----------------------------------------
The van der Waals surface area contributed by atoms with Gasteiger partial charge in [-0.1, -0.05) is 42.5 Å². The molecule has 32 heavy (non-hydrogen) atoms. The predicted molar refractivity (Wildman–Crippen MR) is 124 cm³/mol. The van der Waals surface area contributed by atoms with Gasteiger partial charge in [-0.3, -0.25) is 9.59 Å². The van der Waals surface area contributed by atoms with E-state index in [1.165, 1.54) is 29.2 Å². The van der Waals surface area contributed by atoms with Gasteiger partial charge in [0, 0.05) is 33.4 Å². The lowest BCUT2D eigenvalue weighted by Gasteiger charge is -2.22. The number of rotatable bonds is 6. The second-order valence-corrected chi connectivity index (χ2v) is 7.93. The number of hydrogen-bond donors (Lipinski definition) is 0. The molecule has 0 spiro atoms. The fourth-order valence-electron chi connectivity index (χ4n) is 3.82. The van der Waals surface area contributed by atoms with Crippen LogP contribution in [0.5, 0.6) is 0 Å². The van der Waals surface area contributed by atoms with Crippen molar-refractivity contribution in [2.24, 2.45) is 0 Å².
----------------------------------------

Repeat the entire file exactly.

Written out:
The van der Waals surface area contributed by atoms with Gasteiger partial charge in [-0.1, -0.05) is 42.5 Å². The molecule has 32 heavy (non-hydrogen) atoms. The predicted molar refractivity (Wildman–Crippen MR) is 124 cm³/mol. The van der Waals surface area contributed by atoms with Gasteiger partial charge in [-0.3, -0.25) is 9.59 Å². The van der Waals surface area contributed by atoms with E-state index in [1.165, 1.54) is 29.2 Å². The van der Waals surface area contributed by atoms with Gasteiger partial charge in [0, 0.05) is 33.4 Å². The lowest BCUT2D eigenvalue weighted by Gasteiger charge is -2.22. The number of rotatable bonds is 6. The second-order valence-corrected chi connectivity index (χ2v) is 7.93. The number of hydrogen-bond donors (Lipinski definition) is 0. The molecule has 0 spiro atoms. The fourth-order valence-electron chi connectivity index (χ4n) is 3.82. The van der Waals surface area contributed by atoms with Crippen LogP contribution in [0.5, 0.6) is 0 Å². The van der Waals surface area contributed by atoms with Crippen molar-refractivity contribution in [2.24, 2.45) is 0 Å².